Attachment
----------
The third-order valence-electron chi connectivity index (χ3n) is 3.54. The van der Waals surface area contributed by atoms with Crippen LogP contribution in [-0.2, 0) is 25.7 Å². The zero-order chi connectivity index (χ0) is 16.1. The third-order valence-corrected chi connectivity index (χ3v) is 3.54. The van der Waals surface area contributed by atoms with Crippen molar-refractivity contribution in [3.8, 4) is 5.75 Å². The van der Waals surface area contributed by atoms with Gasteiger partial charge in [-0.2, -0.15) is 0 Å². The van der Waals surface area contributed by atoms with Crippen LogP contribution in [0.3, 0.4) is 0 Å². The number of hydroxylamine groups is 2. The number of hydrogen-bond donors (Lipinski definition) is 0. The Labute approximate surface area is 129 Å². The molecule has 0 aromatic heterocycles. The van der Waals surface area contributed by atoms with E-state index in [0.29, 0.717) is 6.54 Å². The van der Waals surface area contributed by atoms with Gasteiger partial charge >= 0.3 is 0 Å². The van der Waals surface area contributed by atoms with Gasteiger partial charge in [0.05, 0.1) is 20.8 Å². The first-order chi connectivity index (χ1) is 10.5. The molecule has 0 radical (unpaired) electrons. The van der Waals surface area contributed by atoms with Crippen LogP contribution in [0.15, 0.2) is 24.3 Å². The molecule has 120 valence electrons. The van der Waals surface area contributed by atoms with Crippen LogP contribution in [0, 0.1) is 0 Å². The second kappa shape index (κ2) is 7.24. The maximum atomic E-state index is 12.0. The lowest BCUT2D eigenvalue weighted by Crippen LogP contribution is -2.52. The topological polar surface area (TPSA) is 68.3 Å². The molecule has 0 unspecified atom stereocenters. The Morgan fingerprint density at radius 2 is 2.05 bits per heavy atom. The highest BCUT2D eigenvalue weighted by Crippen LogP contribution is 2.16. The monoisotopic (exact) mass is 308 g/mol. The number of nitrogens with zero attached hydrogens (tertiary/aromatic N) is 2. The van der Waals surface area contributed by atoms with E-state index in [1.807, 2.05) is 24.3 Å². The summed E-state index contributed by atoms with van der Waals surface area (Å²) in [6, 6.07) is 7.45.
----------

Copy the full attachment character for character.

The third-order valence-electron chi connectivity index (χ3n) is 3.54. The van der Waals surface area contributed by atoms with Crippen LogP contribution in [-0.2, 0) is 25.7 Å². The zero-order chi connectivity index (χ0) is 16.1. The third-order valence-corrected chi connectivity index (χ3v) is 3.54. The van der Waals surface area contributed by atoms with Crippen molar-refractivity contribution in [3.8, 4) is 5.75 Å². The van der Waals surface area contributed by atoms with Gasteiger partial charge in [-0.2, -0.15) is 0 Å². The van der Waals surface area contributed by atoms with Crippen LogP contribution in [0.3, 0.4) is 0 Å². The number of hydroxylamine groups is 2. The number of hydrogen-bond donors (Lipinski definition) is 0. The Labute approximate surface area is 129 Å². The molecule has 0 aromatic heterocycles. The van der Waals surface area contributed by atoms with E-state index in [0.29, 0.717) is 6.54 Å². The van der Waals surface area contributed by atoms with Gasteiger partial charge >= 0.3 is 0 Å². The van der Waals surface area contributed by atoms with Gasteiger partial charge in [0.05, 0.1) is 20.8 Å². The first-order chi connectivity index (χ1) is 10.5. The molecule has 0 radical (unpaired) electrons. The van der Waals surface area contributed by atoms with Crippen LogP contribution in [0.15, 0.2) is 24.3 Å². The molecule has 120 valence electrons. The van der Waals surface area contributed by atoms with Crippen LogP contribution in [0, 0.1) is 0 Å². The second kappa shape index (κ2) is 7.24. The maximum atomic E-state index is 12.0. The lowest BCUT2D eigenvalue weighted by Crippen LogP contribution is -2.52. The topological polar surface area (TPSA) is 68.3 Å². The molecule has 0 unspecified atom stereocenters. The Morgan fingerprint density at radius 2 is 2.05 bits per heavy atom. The highest BCUT2D eigenvalue weighted by Crippen LogP contribution is 2.16. The monoisotopic (exact) mass is 308 g/mol. The number of nitrogens with zero attached hydrogens (tertiary/aromatic N) is 2. The van der Waals surface area contributed by atoms with E-state index in [1.807, 2.05) is 24.3 Å². The summed E-state index contributed by atoms with van der Waals surface area (Å²) in [6, 6.07) is 7.45.